At the end of last night’s Grammys ceremony, a chill and inoffensive superstar said something that sent many music listeners into a rage: “This doesn’t happen to people like me very often.” Those were Harry Styles’s words after winning Album of the Year; presumably he wanted to pull an inspirational narrative from the fact that little ol’ he, a former reality-TV contestant from a small town, had earned the most prestigious award in popular music. Yet people like him—white, well-connected singers of tasteful pop and rock—are exactly who win Album of the Year Grammys. The kind of people who don’t win include rappers (a hip-hop artist last took Album of the Year 19 years ago) and Black women (you’d have to go back to 1999 for that).
Styles’s Harry’s House is well-made fluff, and its victory over more daring, presently influential artists—including Beyoncé, Bad Bunny, Lizzo, and Kendrick Lamar—triggered uproar online. Justice would be for that backlash not to overshadow some of the milestones of this year’s ceremony: Beyoncé breaking the record for the most Grammy wins in a lifetime; an outstanding medley celebrating the 50th anniversary of hip-hop; a victory lap for the queer hitmakers Sam Smith and Kim Petras. Strong performances by Lizzo, Brandi Carlile, Steve Lacy, and Stevie Wonder (!), as well as the moving In Memoriam partly inspired by the rapper Takeoff, deserve a watch. But something about Styles’s win makes the incoherence underlying the Grammys so glaring as to be maddening, almost intolerable.
“Well, shit,” Styles said at the start of his acceptance speech. “I’ve been so, so inspired by every artist in this category with me … I think on nights like tonight, it’s obviously so important for us to remember that there is no such thing as best in music.” The meek tone brought to mind an awkward Grammys tradition of white winners acting embarrassed to have been elevated over Black peers (see Billie Eilish dedicating an award to Megan Thee Stallion in 2021, Adele doing the same to Beyoncé in 2017, and Macklemore apologizing to Lamar in 2014). And in arguing there is no best in music, he highlighted the delusion that the ceremony, to that point, had been reveling in.
That delusion? The idea that the Grammys are anything other than a distorted popularity contest. One of the night’s wilder artifacts was a segment filled with fake news stories: about a protest turning into a concert, causing police to lay down their weapons; about music being prescribed as a medicine to treat disease; about a song swaying governments worldwide to support women’s rights. The point, said Recording Academy CEO Harvey Mason Jr. during the video, was to illustrate the hypothetical power of music. Setting aside that the fabrications seemed to diss the art form—insinuating that whatever music’s actually accomplishing right now isn’t all that impressive—the segment insisted that the Grammys don’t just reward the pleasing arrangement of vibrations in the air. They also encourage human progress and connection.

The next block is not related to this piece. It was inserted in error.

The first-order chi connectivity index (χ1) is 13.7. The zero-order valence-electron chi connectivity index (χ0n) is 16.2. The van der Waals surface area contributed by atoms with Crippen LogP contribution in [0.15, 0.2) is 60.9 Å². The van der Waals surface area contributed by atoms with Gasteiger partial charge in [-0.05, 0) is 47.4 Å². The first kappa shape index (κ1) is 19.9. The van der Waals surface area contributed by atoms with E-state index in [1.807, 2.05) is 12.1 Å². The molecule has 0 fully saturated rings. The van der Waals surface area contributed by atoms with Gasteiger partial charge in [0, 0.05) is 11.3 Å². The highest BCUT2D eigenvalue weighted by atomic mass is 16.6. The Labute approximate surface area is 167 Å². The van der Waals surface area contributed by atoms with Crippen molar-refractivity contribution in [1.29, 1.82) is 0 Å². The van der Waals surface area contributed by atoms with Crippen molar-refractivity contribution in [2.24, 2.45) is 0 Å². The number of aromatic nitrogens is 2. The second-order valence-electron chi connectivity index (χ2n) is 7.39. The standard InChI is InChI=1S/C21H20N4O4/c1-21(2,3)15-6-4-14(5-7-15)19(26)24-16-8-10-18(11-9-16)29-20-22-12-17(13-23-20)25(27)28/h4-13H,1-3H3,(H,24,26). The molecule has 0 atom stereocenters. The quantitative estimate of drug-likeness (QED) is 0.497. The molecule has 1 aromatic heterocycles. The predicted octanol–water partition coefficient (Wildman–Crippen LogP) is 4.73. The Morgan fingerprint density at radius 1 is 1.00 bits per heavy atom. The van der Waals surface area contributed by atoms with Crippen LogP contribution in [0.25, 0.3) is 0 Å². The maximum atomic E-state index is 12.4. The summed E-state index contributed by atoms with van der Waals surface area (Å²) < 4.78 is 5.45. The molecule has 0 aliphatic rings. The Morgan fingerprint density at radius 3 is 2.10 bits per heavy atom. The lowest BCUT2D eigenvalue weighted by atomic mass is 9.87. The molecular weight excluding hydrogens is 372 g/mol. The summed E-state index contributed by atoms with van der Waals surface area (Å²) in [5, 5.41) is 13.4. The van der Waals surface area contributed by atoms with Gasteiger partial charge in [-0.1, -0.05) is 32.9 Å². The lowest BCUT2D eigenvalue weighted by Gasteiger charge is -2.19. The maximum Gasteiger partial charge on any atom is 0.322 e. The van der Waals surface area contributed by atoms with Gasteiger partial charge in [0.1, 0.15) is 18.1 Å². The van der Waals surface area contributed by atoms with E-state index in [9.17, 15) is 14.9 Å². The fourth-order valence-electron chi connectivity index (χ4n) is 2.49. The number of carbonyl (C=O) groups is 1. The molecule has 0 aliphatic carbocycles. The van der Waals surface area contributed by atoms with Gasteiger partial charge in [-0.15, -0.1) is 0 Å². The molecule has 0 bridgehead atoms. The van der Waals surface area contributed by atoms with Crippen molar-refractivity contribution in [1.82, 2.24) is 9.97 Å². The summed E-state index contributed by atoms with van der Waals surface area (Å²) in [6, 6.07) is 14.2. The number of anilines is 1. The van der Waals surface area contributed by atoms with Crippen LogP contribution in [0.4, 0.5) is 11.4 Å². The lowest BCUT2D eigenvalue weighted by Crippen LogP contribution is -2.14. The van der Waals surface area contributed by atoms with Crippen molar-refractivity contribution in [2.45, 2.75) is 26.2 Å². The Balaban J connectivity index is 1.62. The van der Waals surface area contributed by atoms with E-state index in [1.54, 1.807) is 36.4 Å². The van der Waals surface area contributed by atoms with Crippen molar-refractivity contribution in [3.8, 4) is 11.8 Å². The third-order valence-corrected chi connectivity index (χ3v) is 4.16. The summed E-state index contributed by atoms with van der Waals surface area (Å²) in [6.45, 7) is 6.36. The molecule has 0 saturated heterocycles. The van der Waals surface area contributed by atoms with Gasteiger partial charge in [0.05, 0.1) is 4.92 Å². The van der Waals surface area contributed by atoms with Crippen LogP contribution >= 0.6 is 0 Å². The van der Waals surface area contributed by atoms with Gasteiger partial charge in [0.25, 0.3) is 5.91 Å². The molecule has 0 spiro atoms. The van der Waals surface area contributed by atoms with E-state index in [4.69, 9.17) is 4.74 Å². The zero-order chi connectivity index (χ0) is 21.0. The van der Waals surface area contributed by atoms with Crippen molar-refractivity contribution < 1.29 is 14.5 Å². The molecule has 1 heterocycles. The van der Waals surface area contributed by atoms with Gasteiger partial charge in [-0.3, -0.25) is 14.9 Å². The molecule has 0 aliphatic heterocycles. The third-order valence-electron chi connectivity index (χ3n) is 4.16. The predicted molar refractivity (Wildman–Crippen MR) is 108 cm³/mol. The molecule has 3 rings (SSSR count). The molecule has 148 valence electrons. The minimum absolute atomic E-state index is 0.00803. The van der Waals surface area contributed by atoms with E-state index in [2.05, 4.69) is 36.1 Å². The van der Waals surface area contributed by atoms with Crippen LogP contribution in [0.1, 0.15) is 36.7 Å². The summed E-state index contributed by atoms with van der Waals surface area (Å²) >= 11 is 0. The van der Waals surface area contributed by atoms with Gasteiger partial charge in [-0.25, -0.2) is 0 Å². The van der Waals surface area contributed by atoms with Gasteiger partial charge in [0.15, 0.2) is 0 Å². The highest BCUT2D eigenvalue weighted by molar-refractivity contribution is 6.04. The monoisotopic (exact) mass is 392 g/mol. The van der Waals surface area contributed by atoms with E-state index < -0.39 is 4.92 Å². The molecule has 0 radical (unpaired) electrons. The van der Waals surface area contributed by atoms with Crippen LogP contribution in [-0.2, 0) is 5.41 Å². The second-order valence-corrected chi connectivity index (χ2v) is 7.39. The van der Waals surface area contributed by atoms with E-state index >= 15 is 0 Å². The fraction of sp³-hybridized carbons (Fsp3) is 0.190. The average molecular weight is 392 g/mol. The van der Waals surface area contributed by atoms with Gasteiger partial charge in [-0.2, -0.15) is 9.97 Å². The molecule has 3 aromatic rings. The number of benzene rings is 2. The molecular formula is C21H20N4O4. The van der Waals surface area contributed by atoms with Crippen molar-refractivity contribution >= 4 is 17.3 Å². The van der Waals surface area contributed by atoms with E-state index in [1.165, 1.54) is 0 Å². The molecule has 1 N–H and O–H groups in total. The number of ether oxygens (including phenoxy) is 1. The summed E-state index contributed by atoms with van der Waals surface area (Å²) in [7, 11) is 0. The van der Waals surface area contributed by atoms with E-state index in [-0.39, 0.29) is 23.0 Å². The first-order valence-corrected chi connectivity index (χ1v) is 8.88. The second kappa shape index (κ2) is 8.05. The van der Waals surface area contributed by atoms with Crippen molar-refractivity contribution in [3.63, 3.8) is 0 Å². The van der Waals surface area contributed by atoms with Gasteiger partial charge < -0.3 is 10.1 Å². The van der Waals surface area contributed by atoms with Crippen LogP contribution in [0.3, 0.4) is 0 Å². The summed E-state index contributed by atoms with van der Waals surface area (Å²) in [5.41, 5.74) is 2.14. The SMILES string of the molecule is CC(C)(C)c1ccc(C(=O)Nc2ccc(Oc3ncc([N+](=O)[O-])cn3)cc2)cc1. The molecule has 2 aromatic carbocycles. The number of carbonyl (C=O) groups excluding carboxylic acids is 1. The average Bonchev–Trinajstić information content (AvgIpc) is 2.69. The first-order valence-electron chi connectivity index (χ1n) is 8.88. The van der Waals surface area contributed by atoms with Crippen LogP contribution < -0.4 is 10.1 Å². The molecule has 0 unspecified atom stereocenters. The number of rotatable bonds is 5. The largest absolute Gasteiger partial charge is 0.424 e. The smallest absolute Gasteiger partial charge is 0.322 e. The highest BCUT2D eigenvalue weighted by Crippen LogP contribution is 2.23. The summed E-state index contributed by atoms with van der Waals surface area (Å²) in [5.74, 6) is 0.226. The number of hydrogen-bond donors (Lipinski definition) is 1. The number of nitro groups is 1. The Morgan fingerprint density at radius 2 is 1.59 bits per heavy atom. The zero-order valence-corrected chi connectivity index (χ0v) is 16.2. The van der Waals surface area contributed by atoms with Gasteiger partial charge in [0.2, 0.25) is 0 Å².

In the spirit of that notion, the ceremony hyped up the Album of the Year race with pretaped segments in which fans of the nominees sat around a table and argued about why their faves deserved to win. With the enthusiasm of entrepreneurs pitching start-ups, the panelists touted the social and personal significance of each album: Lizzo was praised for her body positivity, and Lamar for his charity toward a fan in need. Yet the notably diverse roundtable also illustrated that the battle for a prize like Album of the Year is bound up with listener demographics and cohorts of taste. Styles’s champion was a 78-year-old Canadian woman who’d flown, with her granddaughter, to see him perform—a perfect example of how Styles’s avowedly nostalgic pop has succeeded by bringing Gen Z and the Baby Boomers together.
The fan-panelists didn’t talk very much about the music itself; little time was spent on how someone determines that one song is superior to another. But Grammys history makes clear that the voters in the general categories do trend toward specific sounds. Genteel-seeming music, made largely with analog instruments, hewing closely to classic songwriting templates, tends to win. Music that is obviously based in electronic recording and production, that experiments and provokes, usually doesn’t. In other words, Beyoncé’s Renaissance, an innovative genre mishmash celebrating Black, queer history, maybe never really stood a chance, though it plainly has more of a social conscience than the mumbled nothingness of Harry’s House. The race and ethnicity of the performers shape the odds, too—partly because of traditionalist aesthetic ideas that just so happen to write off basically all of hip-hop.
Perhaps a challenge to those ideas is still brewing, or perhaps they’ll never be dethroned. After the departure of the longtime Grammys president Neil Portnow in 2019, the Recording Academy has expanded its voting base in an effort toward building diversity. The record-breaking 32nd Grammy win for Beyoncé last night shows that artists like her do have significant constituencies at the Academy (though the results almost always show up in genre-specific, rather than general, categories). And Styles seems like a nice guy who’s made some nice music. The problem lies in acting like this awards show is saving the world, rather than mirroring its problems back to it.